In such a fluid market, it should not be surprising that a physical book will be slightly outdated. It is vital to note that neither book may accurately reflect the actual purchase and sell prices of coins.
The information may be extremely outdated, especially for coins where most of their worth depend on gold and silver prices. In 2020, the average closing price of silver was $20.69, but it reached a low of $11.77!
One user said it best on the NGCcoin Forum: "The Red Book lists the prices dealers want they could sell their coins for, and the Blue Book lists the prices dealers wish they could purchase coins to add them to their inventory."
Therefore, the Red Guide overvalues coins, and the Blue Handbook undervalues them.
The image below depicts the opening page of the 1973 "Handbook of United States Coins With Premium List." It includes a warning that the prices reflect "the average amount dealers will pay for coins (depending on condition) if they require them for their inventory."
Frequently Asked Questions About Books On Coin Collecting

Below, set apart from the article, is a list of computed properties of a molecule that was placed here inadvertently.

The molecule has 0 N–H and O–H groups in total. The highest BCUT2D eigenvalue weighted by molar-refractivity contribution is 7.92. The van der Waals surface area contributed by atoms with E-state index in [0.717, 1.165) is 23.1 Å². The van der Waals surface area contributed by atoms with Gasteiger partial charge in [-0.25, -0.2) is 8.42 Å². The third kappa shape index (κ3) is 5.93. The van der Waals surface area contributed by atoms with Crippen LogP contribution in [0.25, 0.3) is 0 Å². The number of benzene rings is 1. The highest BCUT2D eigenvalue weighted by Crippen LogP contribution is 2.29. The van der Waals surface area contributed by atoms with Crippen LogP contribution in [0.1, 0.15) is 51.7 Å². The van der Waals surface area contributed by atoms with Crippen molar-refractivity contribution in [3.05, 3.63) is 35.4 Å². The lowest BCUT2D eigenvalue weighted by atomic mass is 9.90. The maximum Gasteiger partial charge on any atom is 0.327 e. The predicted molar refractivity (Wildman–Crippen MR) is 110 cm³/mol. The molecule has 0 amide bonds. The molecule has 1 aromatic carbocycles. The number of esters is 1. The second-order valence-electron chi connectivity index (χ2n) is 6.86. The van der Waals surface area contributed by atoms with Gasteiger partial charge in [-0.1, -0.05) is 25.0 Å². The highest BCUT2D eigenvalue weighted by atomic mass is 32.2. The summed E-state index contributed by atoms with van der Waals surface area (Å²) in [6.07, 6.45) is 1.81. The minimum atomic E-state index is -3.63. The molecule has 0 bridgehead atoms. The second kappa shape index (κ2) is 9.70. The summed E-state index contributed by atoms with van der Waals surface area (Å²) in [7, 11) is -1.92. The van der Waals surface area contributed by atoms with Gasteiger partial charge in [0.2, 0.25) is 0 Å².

There are many different ways to keep track of your coin collection. Some people choose to write down the transactions on 3x5 cards and store them in a cigar box. Others use computer software that interfaces with coin collecting databases to help with valuation.
Believe it or not, collecting coins can be a good investment. Many coins gain value over time, and if you don't want to collect them anymore, you'll likely get all of your investment back. The prices of some coins go up and down depending on the metal price.
The only way to get uncirculated coins at face value is to buy them from your bank. You can only get collector coins and sets directly from the mint for a premium.
Most wheat cents are worth about 4 to 5 cents. However, those in better condition can have double-digit values. Exceptional examples, especially near-perfect conditions, might be significantly more valuable. Indian Head cents minted between 1859 and 1879 are typically worth more than ten dollars.
You can create a spreadsheet to track your coin collection if you're good with Excel. This will help you keep track of everything in your collection. You can add and delete lines and columns and sort and calculate the data.